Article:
Orchid fertilization is not a complicated subject, but the more you immerse yourself in the different possibilities, the more fascinating it gets. Well, at least for me… I once thought that fertilizing with a balanced fertilizer, 20-20-20 year-round was sufficient. Then I read about not using one with urea nitrogen in it. Then the question came up about using Epsom Salt for fertilization. In all, is Epsom Salt good for orchids?

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How to Water Your Orchids Correctly, so They Don't Die

There is only one correct way to water an orchid! Find out How to water your orchids and you'll have your orchid for years to come.

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A Simple Hack That Anyone With An Orchid Needs To Know

You don't need a green thumb to take care of this plant!

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Eggshells as Orchid Fertilizer Supplements

If you’ve grown orchids for a while, you’ve probably run across the question of using eggshells as a calcium supplement for orchid fertilizer. When you start researching what all goes into the fertilizers, it’s almost natural that you’d want to take a step back and refrain from commercially produced brands. The chemical overload in these fertilizers are nothing to joke about. The next step in this thinking process, is why not make your own? Eggshells, banana peels, tea bags, molasses, cucumber skin, potato rinds, coffee grounds… What is actually a good idea for a fertilizer supplement, and what is a pure waste of time? In this article, I’ll focus only on eggshells, and the pros and cons of using it as a fertilizer in your orchid potting mix.

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Properties of Cinnamon on an Orchid: Antifungal or Desiccant? - Orchideria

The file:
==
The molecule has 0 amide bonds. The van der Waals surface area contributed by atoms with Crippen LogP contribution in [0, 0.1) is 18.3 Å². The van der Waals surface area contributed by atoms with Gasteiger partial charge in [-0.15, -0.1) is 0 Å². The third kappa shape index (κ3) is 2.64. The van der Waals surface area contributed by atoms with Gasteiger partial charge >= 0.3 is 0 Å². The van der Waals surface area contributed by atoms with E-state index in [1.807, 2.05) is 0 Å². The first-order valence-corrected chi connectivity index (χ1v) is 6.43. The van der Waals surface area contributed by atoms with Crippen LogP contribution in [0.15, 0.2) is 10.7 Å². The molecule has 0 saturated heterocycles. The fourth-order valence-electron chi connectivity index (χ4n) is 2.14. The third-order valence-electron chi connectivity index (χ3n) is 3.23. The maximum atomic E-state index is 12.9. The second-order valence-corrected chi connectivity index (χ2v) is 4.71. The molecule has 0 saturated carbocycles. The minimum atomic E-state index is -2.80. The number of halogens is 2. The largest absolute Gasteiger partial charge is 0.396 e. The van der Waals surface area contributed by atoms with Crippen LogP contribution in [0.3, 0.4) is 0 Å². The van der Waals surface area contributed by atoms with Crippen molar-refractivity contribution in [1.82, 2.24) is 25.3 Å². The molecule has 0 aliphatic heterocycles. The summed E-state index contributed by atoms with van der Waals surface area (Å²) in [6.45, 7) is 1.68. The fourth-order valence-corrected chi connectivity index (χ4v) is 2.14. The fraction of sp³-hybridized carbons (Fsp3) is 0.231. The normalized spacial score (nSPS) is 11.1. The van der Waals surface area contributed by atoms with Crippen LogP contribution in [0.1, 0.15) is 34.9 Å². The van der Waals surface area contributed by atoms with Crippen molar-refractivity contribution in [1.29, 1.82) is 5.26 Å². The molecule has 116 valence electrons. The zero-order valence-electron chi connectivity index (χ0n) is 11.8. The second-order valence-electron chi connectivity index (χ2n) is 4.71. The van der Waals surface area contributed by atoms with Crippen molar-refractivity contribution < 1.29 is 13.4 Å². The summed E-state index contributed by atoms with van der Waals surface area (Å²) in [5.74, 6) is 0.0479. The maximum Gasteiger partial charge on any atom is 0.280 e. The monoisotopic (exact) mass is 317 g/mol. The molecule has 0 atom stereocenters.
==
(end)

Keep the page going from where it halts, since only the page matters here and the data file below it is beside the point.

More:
There is a lot of wrong advice about cinnamon on the internet that just makes me want to shiver—especially when it comes to applying cinnamon on orchids. It seems like if you tell a lie once, it’s still a lie, but if you publish it on the internet, it miraculously becomes true. Cinnamon has become another one of these tales (just like watering with ice cubes) that has caused misinformation and has had a hand in the death of many orchids. Cinnamon is not all bad for orchids. In fact, it has many positive properties.

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Using Egghells as Fertilizer Supplements for Orchids

If you’ve grown orchids for a while, you’ve probably run across the question of using eggshells as a calcium supplement for orchid fertilizer. When you start researching what all goes into the fertilizers, it’s almost natural that you’d want to take a step back and refrain from commercially produced brands. The chemical overload in these fertilizers are nothing to joke about. The next step in this thinking process, is why not make your own? Eggshells, banana peels, tea bags, molasses, cucumber skin, potato rinds, coffee grounds… What is actually a good idea for a fertilizer supplement, and what is a pure waste of time? In this article, I’ll focus only on eggshells, and the pros and cons of using it as a fertilizer in your orchid potting mix.